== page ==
By Pam Kenney
I've been asked many times to join book clubs, and my initial reluctance, and final decision to decline, have always surprised friends and acquaintances. After all, I love to read, spend much too much time in libraries and bookstores, and am not shy about expressing my views about the war in Iraq or healthcare legislation.
I've thought a lot about my hesitation to discuss books publicly, and I believe I don't enjoy the discussion format because I find it uncharacteristically difficult to articulate and communicate my thoughts about a book to a group. For one thing, a book's "theme" sometimes becomes secondary to me when I'm reading. I love language and words and frequently find myself so caught up in the way the author writes that I ignore the story line altogether. I can spend ten minutes mentally celebrating a turn of phrase by Margaret Atwood or Alice Munro, for example, marveling at their ability to use the English language to express the exact nuance of meaning they intend.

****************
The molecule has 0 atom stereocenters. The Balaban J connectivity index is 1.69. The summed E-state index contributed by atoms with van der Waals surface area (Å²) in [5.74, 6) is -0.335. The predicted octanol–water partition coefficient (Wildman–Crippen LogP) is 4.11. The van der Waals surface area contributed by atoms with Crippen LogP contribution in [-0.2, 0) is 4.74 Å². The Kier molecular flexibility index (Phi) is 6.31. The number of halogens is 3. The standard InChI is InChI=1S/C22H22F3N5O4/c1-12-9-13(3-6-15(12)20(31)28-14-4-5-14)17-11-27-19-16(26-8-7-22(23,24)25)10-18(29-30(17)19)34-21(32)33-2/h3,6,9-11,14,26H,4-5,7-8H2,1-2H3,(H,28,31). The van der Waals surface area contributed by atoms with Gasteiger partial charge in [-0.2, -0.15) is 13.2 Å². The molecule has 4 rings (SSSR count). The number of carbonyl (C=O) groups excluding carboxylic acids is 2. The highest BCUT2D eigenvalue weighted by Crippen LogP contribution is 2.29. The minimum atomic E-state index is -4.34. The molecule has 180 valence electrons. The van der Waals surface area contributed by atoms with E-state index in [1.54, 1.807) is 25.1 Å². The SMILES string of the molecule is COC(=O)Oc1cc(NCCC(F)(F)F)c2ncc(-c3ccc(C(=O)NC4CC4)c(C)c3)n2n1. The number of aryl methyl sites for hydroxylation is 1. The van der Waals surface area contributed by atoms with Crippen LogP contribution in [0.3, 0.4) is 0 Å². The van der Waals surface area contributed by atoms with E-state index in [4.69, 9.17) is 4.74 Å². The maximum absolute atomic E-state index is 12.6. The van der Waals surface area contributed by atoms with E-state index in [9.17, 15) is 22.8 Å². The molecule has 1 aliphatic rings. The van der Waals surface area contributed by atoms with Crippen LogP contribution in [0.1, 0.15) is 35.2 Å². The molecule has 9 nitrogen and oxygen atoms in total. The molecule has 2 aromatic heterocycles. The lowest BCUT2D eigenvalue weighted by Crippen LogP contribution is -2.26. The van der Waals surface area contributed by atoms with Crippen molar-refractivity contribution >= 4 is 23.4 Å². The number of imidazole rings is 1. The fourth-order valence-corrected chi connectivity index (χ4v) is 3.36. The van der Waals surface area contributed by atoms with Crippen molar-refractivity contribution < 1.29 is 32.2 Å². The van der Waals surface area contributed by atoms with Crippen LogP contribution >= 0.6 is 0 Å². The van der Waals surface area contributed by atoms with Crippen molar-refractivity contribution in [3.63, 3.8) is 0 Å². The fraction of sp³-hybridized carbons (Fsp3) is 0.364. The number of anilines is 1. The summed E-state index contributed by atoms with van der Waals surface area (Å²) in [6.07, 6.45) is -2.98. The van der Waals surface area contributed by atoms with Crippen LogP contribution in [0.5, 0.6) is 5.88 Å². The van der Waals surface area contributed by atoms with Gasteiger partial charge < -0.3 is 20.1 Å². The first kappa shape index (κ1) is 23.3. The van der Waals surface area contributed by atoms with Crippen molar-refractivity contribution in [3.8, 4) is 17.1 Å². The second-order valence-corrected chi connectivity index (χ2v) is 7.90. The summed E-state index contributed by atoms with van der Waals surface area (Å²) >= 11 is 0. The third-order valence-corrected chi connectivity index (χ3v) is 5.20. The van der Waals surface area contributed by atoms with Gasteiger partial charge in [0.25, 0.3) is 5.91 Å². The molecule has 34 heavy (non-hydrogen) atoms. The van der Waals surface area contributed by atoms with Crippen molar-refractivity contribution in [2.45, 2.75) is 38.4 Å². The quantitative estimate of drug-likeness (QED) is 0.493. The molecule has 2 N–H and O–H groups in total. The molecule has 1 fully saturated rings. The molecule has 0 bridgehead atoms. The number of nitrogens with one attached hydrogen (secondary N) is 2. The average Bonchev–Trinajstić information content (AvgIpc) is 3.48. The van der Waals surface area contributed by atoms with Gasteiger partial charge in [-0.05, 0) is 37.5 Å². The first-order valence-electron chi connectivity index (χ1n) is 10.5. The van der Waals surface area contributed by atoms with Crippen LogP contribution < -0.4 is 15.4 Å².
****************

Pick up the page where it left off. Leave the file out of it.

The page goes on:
Discussing a book as part of a group interrupts and disturbs my inner dialogue, too. The books I most enjoy allow me to ponder at length, and often revise, my personal value system. When I read Mercy Among the Children by David Adams Richards, I spent hours re-evaluating my beliefs about right and wrong and the importance of self-respect. Somehow, talking with others about the feelings associated with such insights makes me uncomfortable.
Book clubs can help many people find meaning in the monthly selections they might not have gleaned on their own. For me, however, private contemplation is more satisfying, so I'll continue my love affair with books on my own.